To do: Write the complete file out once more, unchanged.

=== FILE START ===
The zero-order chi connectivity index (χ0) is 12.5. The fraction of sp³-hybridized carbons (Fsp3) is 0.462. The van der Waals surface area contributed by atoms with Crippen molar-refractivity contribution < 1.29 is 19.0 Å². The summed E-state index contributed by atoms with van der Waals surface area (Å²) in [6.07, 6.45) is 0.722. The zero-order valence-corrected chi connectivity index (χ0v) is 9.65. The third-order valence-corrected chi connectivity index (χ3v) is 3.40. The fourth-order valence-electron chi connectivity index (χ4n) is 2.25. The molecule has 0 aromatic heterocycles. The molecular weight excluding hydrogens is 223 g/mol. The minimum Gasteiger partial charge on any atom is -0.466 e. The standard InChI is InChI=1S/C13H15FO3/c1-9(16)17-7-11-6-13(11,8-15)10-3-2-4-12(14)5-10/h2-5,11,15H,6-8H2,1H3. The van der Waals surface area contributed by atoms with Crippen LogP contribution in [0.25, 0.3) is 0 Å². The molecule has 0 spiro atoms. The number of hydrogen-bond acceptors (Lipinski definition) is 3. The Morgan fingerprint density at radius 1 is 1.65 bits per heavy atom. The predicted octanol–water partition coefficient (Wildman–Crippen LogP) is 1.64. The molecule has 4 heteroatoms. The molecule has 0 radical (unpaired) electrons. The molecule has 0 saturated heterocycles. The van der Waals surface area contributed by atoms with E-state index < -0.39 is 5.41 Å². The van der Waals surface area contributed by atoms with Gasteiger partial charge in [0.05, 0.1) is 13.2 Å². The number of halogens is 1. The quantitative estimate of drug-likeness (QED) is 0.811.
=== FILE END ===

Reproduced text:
The zero-order chi connectivity index (χ0) is 12.5. The fraction of sp³-hybridized carbons (Fsp3) is 0.462. The van der Waals surface area contributed by atoms with Crippen molar-refractivity contribution < 1.29 is 19.0 Å². The summed E-state index contributed by atoms with van der Waals surface area (Å²) in [6.07, 6.45) is 0.722. The zero-order valence-corrected chi connectivity index (χ0v) is 9.65. The third-order valence-corrected chi connectivity index (χ3v) is 3.40. The fourth-order valence-electron chi connectivity index (χ4n) is 2.25. The molecule has 0 aromatic heterocycles. The molecular weight excluding hydrogens is 223 g/mol. The minimum Gasteiger partial charge on any atom is -0.466 e. The standard InChI is InChI=1S/C13H15FO3/c1-9(16)17-7-11-6-13(11,8-15)10-3-2-4-12(14)5-10/h2-5,11,15H,6-8H2,1H3. The van der Waals surface area contributed by atoms with Crippen LogP contribution in [0.25, 0.3) is 0 Å². The molecule has 0 spiro atoms. The number of hydrogen-bond acceptors (Lipinski definition) is 3. The Morgan fingerprint density at radius 1 is 1.65 bits per heavy atom. The predicted octanol–water partition coefficient (Wildman–Crippen LogP) is 1.64. The molecule has 4 heteroatoms. The molecule has 0 radical (unpaired) electrons. The molecule has 0 saturated heterocycles. The van der Waals surface area contributed by atoms with E-state index < -0.39 is 5.41 Å². The van der Waals surface area contributed by atoms with Gasteiger partial charge in [0.05, 0.1) is 13.2 Å². The number of halogens is 1. The quantitative estimate of drug-likeness (QED) is 0.811.